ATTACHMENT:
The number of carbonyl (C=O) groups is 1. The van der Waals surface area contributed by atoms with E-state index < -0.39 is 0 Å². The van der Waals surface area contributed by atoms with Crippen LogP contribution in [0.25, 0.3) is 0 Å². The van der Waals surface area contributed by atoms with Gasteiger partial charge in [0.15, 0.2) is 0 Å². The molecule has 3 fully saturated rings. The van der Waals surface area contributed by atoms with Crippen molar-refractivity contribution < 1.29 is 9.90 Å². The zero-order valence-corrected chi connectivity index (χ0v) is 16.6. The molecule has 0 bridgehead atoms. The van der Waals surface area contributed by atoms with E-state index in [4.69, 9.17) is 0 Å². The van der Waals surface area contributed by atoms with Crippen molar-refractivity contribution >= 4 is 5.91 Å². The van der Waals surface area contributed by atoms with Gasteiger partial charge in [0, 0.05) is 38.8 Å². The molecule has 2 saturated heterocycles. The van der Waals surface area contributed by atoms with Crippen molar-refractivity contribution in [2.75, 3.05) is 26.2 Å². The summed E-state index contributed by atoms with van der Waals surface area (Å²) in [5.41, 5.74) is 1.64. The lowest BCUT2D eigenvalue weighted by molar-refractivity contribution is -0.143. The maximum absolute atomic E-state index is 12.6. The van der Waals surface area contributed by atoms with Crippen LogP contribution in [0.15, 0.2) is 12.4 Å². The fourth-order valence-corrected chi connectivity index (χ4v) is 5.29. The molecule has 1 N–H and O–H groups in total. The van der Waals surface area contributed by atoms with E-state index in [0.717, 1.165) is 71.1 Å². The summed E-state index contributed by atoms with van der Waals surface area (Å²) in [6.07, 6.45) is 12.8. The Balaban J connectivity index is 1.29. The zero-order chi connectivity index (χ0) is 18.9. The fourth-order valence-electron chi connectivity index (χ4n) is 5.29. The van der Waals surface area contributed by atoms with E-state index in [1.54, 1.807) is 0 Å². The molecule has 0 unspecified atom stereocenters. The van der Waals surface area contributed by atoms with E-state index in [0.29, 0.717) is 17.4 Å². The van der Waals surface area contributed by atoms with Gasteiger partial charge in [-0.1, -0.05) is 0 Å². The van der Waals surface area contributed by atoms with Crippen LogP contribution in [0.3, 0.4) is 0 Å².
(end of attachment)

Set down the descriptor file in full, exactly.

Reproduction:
The number of carbonyl (C=O) groups is 1. The van der Waals surface area contributed by atoms with E-state index < -0.39 is 0 Å². The van der Waals surface area contributed by atoms with Crippen LogP contribution in [0.25, 0.3) is 0 Å². The van der Waals surface area contributed by atoms with Gasteiger partial charge in [0.15, 0.2) is 0 Å². The molecule has 3 fully saturated rings. The van der Waals surface area contributed by atoms with Crippen molar-refractivity contribution < 1.29 is 9.90 Å². The zero-order valence-corrected chi connectivity index (χ0v) is 16.6. The molecule has 0 bridgehead atoms. The van der Waals surface area contributed by atoms with E-state index in [4.69, 9.17) is 0 Å². The van der Waals surface area contributed by atoms with Crippen molar-refractivity contribution >= 4 is 5.91 Å². The van der Waals surface area contributed by atoms with Gasteiger partial charge in [0, 0.05) is 38.8 Å². The molecule has 2 saturated heterocycles. The van der Waals surface area contributed by atoms with Crippen molar-refractivity contribution in [2.75, 3.05) is 26.2 Å². The summed E-state index contributed by atoms with van der Waals surface area (Å²) in [5.41, 5.74) is 1.64. The lowest BCUT2D eigenvalue weighted by molar-refractivity contribution is -0.143. The maximum absolute atomic E-state index is 12.6. The van der Waals surface area contributed by atoms with Crippen LogP contribution in [0.15, 0.2) is 12.4 Å². The fourth-order valence-corrected chi connectivity index (χ4v) is 5.29. The molecule has 1 N–H and O–H groups in total. The van der Waals surface area contributed by atoms with E-state index in [0.717, 1.165) is 71.1 Å². The summed E-state index contributed by atoms with van der Waals surface area (Å²) in [6.07, 6.45) is 12.8. The Balaban J connectivity index is 1.29. The zero-order chi connectivity index (χ0) is 18.9. The fourth-order valence-electron chi connectivity index (χ4n) is 5.29. The van der Waals surface area contributed by atoms with E-state index in [1.54, 1.807) is 0 Å². The molecule has 0 unspecified atom stereocenters. The van der Waals surface area contributed by atoms with E-state index in [0.29, 0.717) is 17.4 Å². The van der Waals surface area contributed by atoms with Gasteiger partial charge in [-0.1, -0.05) is 0 Å². The van der Waals surface area contributed by atoms with Crippen LogP contribution in [0.3, 0.4) is 0 Å².